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A View from the Port

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A scene from a vigil held on the boardwalk on Sunday, March 31. Photo by Kyle Terboss

John F. Kennedy said, “There are risks and costs to action, but they are far less than the long-range risks of comfortable inaction.” The far too familiar racist violence of this past week has yet again caused shock and despair to the American public. A Black man merely asked a white woman to follow the law and leash her dog, to which she responded by calling 911, claiming to be harassed by “an African American man.”

A Black man in Minnesota is murdered by suffocation at the hands of the police. His desperate statement, “I can’t breathe,” echoed the plea of Eric Garner six years earlier. The common denominator here is each person was subjected to acts of racism and violence. Black people are overrepresented among all those killed by police. How is it that we can live in a society that continues to claim we are in shock and despair over racially motivated actions like this, yet do nothing to right the wrong?

The time has come for all of us to actually do something to change what has been a deadly norm in our country. For every time we sit idly by and watch things like this happen we are continuing to perpetuate injustice. History is as close in time as yesterday. Our only hope is to change tomorrow. Elie Wiesel has warned that those who are complacent are complicit. Do not be fooled and do not ignore that racism is real. That fact is indisputable. It is woven into the fabric of our society—an opaque blanket that keeps us in the dark and allows us to ignore the outside because we have the privilege to ignore it.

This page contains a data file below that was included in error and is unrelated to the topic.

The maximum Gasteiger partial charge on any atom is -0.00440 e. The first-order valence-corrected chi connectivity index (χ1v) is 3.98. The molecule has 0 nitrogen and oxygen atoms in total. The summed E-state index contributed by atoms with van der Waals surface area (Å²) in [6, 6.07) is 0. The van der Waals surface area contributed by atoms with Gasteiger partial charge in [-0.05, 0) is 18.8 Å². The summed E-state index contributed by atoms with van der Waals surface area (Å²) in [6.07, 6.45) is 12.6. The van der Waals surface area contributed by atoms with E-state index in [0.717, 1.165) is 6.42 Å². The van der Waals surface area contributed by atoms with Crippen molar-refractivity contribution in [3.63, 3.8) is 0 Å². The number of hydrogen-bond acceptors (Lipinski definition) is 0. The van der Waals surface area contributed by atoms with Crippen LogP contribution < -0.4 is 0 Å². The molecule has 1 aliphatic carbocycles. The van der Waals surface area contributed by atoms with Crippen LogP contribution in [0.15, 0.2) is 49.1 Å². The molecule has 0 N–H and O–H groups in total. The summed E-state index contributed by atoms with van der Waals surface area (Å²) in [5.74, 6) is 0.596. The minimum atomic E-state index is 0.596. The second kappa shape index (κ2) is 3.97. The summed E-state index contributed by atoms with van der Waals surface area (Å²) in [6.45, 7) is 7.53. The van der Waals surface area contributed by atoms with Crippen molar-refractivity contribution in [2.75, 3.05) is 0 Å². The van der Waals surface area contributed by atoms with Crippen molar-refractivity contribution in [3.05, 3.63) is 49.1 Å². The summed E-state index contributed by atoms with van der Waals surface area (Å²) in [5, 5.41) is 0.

We have the power to shed light and knit together something more transparent. Something that reflects each human being’s right to equality and justice. Being unresponsive in a time like this makes it very clear what your response really is – you simply do not care for Humanity. Are you willing to concede that? Are you willing to look in the mirror and admit that nothing matters to you except YOU? Are you willing to risk someone else’s life on that fact? Inaction is safe. Inaction is comfortable. Inaction has dire consequences. Black Lives Matter. Eric Garner, George Floyd, Kendra James, Sean Bell’s lives mattered. Your actions matter. Everything we do matters.

Speak out against racism. Write letters to your elected officials demanding action. Confront your own implicit bias. Challenge your own privilege. Hold the government and police accountable. Hold yourself accountable. Become educated on racial disparities and issues. Listen. Care.

Do something … anything!

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